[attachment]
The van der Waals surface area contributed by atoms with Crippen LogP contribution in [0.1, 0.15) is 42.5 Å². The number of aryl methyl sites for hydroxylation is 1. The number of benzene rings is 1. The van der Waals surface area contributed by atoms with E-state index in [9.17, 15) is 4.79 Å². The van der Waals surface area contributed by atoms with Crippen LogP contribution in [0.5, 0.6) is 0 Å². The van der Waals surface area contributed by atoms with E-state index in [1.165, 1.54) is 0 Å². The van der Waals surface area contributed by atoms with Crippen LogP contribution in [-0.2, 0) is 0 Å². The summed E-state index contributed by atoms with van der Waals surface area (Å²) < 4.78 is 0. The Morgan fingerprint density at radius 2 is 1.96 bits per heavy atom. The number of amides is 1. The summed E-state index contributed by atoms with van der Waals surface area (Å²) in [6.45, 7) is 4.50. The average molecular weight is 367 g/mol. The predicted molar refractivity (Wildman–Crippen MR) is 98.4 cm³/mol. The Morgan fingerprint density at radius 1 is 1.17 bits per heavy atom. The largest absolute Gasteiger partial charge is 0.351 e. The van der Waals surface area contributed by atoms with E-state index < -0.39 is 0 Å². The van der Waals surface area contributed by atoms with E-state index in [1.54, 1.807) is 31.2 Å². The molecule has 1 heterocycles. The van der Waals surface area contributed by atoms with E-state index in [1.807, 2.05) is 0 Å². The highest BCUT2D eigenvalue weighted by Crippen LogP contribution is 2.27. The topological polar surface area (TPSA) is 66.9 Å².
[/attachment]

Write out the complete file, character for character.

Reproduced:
The van der Waals surface area contributed by atoms with Crippen LogP contribution in [0.1, 0.15) is 42.5 Å². The number of aryl methyl sites for hydroxylation is 1. The number of benzene rings is 1. The van der Waals surface area contributed by atoms with E-state index in [9.17, 15) is 4.79 Å². The van der Waals surface area contributed by atoms with Crippen LogP contribution in [0.5, 0.6) is 0 Å². The van der Waals surface area contributed by atoms with E-state index in [1.165, 1.54) is 0 Å². The van der Waals surface area contributed by atoms with Crippen LogP contribution in [-0.2, 0) is 0 Å². The summed E-state index contributed by atoms with van der Waals surface area (Å²) < 4.78 is 0. The Morgan fingerprint density at radius 2 is 1.96 bits per heavy atom. The number of amides is 1. The summed E-state index contributed by atoms with van der Waals surface area (Å²) in [6.45, 7) is 4.50. The average molecular weight is 367 g/mol. The predicted molar refractivity (Wildman–Crippen MR) is 98.4 cm³/mol. The Morgan fingerprint density at radius 1 is 1.17 bits per heavy atom. The largest absolute Gasteiger partial charge is 0.351 e. The van der Waals surface area contributed by atoms with E-state index < -0.39 is 0 Å². The van der Waals surface area contributed by atoms with E-state index in [1.54, 1.807) is 31.2 Å². The molecule has 1 heterocycles. The van der Waals surface area contributed by atoms with E-state index in [1.807, 2.05) is 0 Å². The highest BCUT2D eigenvalue weighted by Crippen LogP contribution is 2.27. The topological polar surface area (TPSA) is 66.9 Å².